“Yeah she’s making herself tired, but she’s going to keep going because if you’re not there she will be,” says Hilary. “Nothing stops her… When she’s on the field she knows that’s her chance to perform.”
The sense of urgency that Emily plays with only increased after she missed out on playing with the Blues in her first year. Hilary became a captain before Emily had even played a game.
“Missing out on first year was pretty disappointing… When you come to university, you’re really looking forward to get going and get playing,” says Emily.
The hat-trick she scored in the first-half against the Western Mustangs was Emily’s standout performance of the season.
“The first-half hat-trick, that was really nice [and] unexpected, I think for me a lot of it’s mental,” she says. “That game, I think we already knew we were going to come third in the league; everything was solidified going into playoffs, so it was kind of a no pressure game. Just play your best and it just happened.”
Emily played drop centre-forward for the final two weekends of the season, after Hilary returned from injury and Spouge got injured. “She was getting thrown all over the place as usual, it drives her,” says Spouge. “She has this level of competitiveness and when it turns on, it really does.”
Following the season, Emily and Spouge flew to Vancouver to be honoured as all-Canadians at the annual U SPORTS awards gala. The trip also afforded Spouge the chance to be home early before reading week.
“It’s an honour,” says Spouge. “I’m from Vancouver… and I got to show [Emily] around. It was pretty fun.”
Emily, however, wasn’t fully there — her mind was still focused on the team’s failure to win the OUA Championship. “I was thinking more about the team and the bronze, but afterward thinking back, it was really nice to get recognized like that,” says Emily.
Spouge struggles to contain how much she enjoys playing alongside Emily. The enthusiasm in her voice is unrivaled, especially when she recounts the feeling of watching her teammate score. “The game that I love are the 2v1s, it’s kind of fun to fool them and pass with another player and make [opponents] run around like chickens,” she laughs. “The 2v1s with her are my favourite… it fills the soul.”
“The skills she has are so quick, it’s kind of like, ‘She’s going down the field, it’s going to happen’ and it’s like, ‘Goal!’” shouts Spouge. “I don’t think I can do that.”
Julia provides the opposite viewpoint. “Defending Emily in practice is not fun,” she says. “She’s really fast, so I get tired, and she’s really skilled as well.”
The pair — who live together along with Hilary, goaltender Sara Fredo, and two players on the Blues women’s soccer team — have developed a friendly competitive rivalry. “We’ll push each other around — half joking, half not — half being serious,” she adds. “She definitely pushes the pace at practice.”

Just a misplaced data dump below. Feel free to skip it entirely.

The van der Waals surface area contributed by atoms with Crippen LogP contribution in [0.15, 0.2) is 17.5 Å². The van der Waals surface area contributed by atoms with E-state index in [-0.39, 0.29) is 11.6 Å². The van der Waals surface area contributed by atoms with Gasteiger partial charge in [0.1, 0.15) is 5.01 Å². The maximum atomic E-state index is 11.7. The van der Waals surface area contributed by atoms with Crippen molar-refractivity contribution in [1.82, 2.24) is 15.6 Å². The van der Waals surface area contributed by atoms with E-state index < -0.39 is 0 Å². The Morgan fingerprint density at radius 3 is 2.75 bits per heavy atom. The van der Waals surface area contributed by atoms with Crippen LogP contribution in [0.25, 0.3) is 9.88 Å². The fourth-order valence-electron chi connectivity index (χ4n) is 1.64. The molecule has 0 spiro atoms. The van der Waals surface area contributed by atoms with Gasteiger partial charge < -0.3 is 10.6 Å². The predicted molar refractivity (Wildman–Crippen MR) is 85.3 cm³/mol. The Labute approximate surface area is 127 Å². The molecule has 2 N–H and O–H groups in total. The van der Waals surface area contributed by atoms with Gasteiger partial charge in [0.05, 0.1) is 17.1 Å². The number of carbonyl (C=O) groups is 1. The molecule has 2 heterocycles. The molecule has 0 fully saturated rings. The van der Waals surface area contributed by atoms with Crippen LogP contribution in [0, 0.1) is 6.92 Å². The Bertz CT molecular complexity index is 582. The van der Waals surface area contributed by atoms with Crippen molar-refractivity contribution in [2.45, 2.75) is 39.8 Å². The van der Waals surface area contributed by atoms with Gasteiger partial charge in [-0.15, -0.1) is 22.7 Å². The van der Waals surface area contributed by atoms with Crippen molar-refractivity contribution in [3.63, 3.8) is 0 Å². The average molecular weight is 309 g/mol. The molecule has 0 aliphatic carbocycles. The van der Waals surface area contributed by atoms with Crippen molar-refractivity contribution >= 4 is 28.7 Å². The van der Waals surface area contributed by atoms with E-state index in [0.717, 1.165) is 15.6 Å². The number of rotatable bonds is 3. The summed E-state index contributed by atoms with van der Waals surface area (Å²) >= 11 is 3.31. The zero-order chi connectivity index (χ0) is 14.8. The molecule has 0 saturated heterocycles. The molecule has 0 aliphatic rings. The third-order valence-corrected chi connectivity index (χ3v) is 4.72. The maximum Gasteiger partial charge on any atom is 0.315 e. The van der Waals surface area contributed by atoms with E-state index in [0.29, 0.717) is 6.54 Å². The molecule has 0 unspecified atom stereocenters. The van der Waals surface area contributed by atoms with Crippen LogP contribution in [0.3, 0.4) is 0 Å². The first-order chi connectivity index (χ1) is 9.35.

“If she’s going down with the ball, even though she’s running faster than me, even though I can’t run that fast, I’m going to run as fast as I can,” says Julia. She believes their high level of competition sets the right tone in practice and provides a great example for the rest of the team.
Off the field, Emily enjoys spending time with friends, though they often have to work around her busy schedule. During the season, the team practice every night and holds lifting sessions twice a week. She also volunteers at a hospital in her spare time.
Spouge says that Emily is the “kindest person you’ll ever meet.”
“She’s a teammate that you can always rely on [and] someone who you can go to for advice,” says Spouge. “She’s extremely hard working in school and that just shows on the field as well because her work ethic is insane.”
Her teammates also believe her particular sense of humour is one of her most distinguishing features.
“Emily jokes around… If she thinks that something is funny, she’ll just say it and then everyone laughs,” says Julia. “Hilary is definitely more calculated, she likes to think and make sure it’s funny before she says it, so she doesn’t say as many crazy or outrageous things that Emily does.”
“Emily has more of like dry humour, she says what everyone’s thinking but not what everyone’s going to say,” laughs Hilary.
There’s a sense of anticipation about next season that’s shared among the team. The adversity they battled through last fall has prepared them for the unknown that surrounds the upcoming season.
Provincial team commitments start again in April for the upcoming summer season. The team is in the process of recruiting to fill out the last few remaining spots on their roster and are focused on getting stronger and preventing injuries.
“I’m really excited to be playing with Hilary [and] playing with the rest of the team,” says Emily. “I think next year we can really make an impact in the OUA and we’re going for gold again.”
“She’ll be a leader no matter what her role is,” adds Hilary.